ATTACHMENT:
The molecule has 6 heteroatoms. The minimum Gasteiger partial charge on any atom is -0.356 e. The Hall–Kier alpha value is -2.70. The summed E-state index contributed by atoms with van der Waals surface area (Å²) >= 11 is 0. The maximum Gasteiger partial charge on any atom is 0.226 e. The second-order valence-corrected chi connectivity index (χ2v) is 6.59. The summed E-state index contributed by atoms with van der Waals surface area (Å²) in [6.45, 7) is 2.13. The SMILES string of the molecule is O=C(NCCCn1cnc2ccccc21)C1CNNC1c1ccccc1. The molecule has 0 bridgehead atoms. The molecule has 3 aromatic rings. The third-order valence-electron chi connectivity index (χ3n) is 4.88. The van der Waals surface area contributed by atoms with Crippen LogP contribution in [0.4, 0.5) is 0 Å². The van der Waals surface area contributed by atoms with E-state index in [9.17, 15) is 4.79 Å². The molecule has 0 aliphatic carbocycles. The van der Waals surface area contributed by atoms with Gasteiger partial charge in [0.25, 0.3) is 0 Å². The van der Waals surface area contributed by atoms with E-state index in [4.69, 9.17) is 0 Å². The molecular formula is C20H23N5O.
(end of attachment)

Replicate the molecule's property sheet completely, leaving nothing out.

The molecule has 6 heteroatoms. The minimum Gasteiger partial charge on any atom is -0.356 e. The Hall–Kier alpha value is -2.70. The summed E-state index contributed by atoms with van der Waals surface area (Å²) >= 11 is 0. The maximum Gasteiger partial charge on any atom is 0.226 e. The second-order valence-corrected chi connectivity index (χ2v) is 6.59. The summed E-state index contributed by atoms with van der Waals surface area (Å²) in [6.45, 7) is 2.13. The SMILES string of the molecule is O=C(NCCCn1cnc2ccccc21)C1CNNC1c1ccccc1. The molecule has 0 bridgehead atoms. The molecule has 3 aromatic rings. The third-order valence-electron chi connectivity index (χ3n) is 4.88. The van der Waals surface area contributed by atoms with Crippen LogP contribution in [0.4, 0.5) is 0 Å². The van der Waals surface area contributed by atoms with E-state index in [9.17, 15) is 4.79 Å². The molecule has 0 aliphatic carbocycles. The van der Waals surface area contributed by atoms with Gasteiger partial charge in [0.25, 0.3) is 0 Å². The van der Waals surface area contributed by atoms with E-state index in [4.69, 9.17) is 0 Å². The molecular formula is C20H23N5O.